Can I include my children in my application for the re-acquisition of my Filipino citizenship?


Yes. You can include your children in your application as long as your children are below 18 years of age and are unmarried. You will need to fill in the “Supplement for Dependent” form and provide the necessary documents for each of your dependent.


Can my spouse, who is not a natural-born Filipino, apply for a dual citizenship?


No, only natural-born Filipinos may apply for the retention or re-acquisition of their Filipino citizenship. However, an immigrant visa may be issued to your spouse, which will entitle him/her to permanently reside in the Philippines.


Which passport do I need to bring when travelling back to the Philippines?


When travelling back to the Philippines, you will need to present both your Australian and Philippine passports upon arrival and departure. Presenting your Philippine passport will allow you to stay in the Philippines for an indefinite period of time. On the other hand, presenting your foreign passport will let you leave the Philippines hassle free. Also, make sure to have both passports stamped upon your arrival and departure.


What about if I’m travelling to another country other than the Philippines or Australia?

  woman holding dual citizen passport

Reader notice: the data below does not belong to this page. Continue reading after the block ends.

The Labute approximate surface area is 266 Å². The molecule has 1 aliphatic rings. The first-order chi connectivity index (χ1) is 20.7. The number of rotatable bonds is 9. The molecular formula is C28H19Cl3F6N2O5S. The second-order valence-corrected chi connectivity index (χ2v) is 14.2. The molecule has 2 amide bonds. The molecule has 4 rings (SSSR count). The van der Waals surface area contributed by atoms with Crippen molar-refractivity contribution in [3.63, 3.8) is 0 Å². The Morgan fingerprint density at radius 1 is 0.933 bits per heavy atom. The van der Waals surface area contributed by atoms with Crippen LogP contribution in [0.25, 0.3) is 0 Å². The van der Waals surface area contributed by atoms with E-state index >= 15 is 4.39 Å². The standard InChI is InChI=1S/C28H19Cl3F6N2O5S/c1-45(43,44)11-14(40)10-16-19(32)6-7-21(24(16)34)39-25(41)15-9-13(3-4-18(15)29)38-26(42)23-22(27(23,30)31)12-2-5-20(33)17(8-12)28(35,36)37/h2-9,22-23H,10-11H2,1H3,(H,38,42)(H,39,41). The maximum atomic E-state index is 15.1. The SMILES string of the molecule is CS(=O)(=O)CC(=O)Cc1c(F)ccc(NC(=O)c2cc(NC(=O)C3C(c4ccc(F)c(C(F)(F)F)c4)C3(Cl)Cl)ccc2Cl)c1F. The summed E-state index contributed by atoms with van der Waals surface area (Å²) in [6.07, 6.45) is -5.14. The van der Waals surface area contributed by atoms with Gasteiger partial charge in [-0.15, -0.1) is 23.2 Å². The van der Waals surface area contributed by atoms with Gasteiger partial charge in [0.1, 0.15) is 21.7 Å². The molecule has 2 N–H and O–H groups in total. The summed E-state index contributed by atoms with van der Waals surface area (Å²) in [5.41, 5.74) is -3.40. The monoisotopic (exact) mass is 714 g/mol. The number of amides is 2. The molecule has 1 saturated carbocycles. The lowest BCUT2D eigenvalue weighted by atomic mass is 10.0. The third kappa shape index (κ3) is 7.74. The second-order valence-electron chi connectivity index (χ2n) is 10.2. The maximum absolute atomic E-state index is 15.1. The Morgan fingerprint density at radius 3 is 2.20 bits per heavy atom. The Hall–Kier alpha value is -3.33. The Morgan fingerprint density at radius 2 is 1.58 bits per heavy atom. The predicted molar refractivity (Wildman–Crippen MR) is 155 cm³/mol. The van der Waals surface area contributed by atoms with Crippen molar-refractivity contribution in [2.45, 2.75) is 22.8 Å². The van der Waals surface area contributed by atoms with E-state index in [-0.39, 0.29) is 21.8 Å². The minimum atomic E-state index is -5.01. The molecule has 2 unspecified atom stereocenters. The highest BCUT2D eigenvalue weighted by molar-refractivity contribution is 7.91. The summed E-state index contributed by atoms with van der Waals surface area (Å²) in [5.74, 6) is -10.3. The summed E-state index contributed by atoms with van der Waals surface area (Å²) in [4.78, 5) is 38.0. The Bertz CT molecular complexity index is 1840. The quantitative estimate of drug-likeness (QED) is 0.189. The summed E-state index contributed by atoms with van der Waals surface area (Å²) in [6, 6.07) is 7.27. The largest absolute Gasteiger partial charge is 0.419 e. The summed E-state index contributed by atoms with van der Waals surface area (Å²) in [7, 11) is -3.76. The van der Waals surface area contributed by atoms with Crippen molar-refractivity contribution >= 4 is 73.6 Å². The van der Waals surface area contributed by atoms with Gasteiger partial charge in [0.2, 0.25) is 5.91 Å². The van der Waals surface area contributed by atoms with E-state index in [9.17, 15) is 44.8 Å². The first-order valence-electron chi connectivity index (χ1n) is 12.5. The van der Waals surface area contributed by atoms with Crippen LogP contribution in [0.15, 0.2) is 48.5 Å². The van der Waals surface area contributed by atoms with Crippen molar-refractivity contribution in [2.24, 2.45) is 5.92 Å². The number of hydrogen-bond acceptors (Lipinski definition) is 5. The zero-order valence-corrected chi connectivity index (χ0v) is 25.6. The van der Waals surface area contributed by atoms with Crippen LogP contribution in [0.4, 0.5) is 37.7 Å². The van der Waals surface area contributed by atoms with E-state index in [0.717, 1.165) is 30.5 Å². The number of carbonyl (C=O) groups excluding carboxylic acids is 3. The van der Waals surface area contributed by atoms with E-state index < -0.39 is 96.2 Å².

Meanwhile, when travelling to another country, which is neither Australia nor the Philippines, you will only need to present one passport. It will be up to you to choose which one to present to the immigration official. Most dual citizens base their choice on which one will be more convenient and cost-effective.


For example, if you’re travelling to Brazil, it would be more practical for you to present your Philippine passport. Filipino citizens can visit Brazil without a visa, whereas Australians cannot.


Meanwhile, your Australian passport can grant you visa-free access to more than 160 countries (most of which wouldn’t grant Filipino citizens entry without a visa).


It’s important to remember that you should present the same passport upon entry and departure. Upon departure, the immigration official will check your passport to verify that you had legally entered their country.



Rica J

I am a mother, a wife and a technology loving Filipina who loves reading hi-fiction books (dragons!) , good stories, dancing, laughter, lying on the grass and eating balut. I am born and raised in the Philippines and now resides in Australia but finds myself in the Philippines for at least 3 months a year. I am part of the Filipino Australian Community and have been living between Australia and the Philippines since 2007.